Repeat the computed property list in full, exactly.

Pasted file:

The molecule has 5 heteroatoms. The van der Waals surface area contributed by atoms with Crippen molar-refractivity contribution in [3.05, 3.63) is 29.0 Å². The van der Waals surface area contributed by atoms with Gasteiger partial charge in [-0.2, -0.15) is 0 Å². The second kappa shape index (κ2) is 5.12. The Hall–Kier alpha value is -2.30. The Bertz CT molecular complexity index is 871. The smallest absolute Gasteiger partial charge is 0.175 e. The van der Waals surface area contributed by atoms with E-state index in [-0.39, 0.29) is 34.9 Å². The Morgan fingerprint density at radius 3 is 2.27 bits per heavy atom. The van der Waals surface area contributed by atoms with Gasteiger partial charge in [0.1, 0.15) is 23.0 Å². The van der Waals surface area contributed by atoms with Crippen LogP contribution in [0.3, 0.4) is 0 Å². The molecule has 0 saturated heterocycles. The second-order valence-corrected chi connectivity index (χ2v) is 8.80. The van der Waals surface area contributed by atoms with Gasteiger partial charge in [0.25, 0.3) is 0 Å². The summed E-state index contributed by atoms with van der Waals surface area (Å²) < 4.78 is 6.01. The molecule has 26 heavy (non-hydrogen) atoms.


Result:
The molecule has 5 heteroatoms. The van der Waals surface area contributed by atoms with Crippen molar-refractivity contribution in [3.05, 3.63) is 29.0 Å². The van der Waals surface area contributed by atoms with Gasteiger partial charge in [-0.2, -0.15) is 0 Å². The second kappa shape index (κ2) is 5.12. The Hall–Kier alpha value is -2.30. The Bertz CT molecular complexity index is 871. The smallest absolute Gasteiger partial charge is 0.175 e. The van der Waals surface area contributed by atoms with E-state index in [-0.39, 0.29) is 34.9 Å². The Morgan fingerprint density at radius 3 is 2.27 bits per heavy atom. The van der Waals surface area contributed by atoms with Gasteiger partial charge in [0.1, 0.15) is 23.0 Å². The van der Waals surface area contributed by atoms with Crippen LogP contribution in [0.3, 0.4) is 0 Å². The molecule has 0 saturated heterocycles. The second-order valence-corrected chi connectivity index (χ2v) is 8.80. The van der Waals surface area contributed by atoms with Gasteiger partial charge in [0.25, 0.3) is 0 Å². The summed E-state index contributed by atoms with van der Waals surface area (Å²) < 4.78 is 6.01. The molecule has 26 heavy (non-hydrogen) atoms.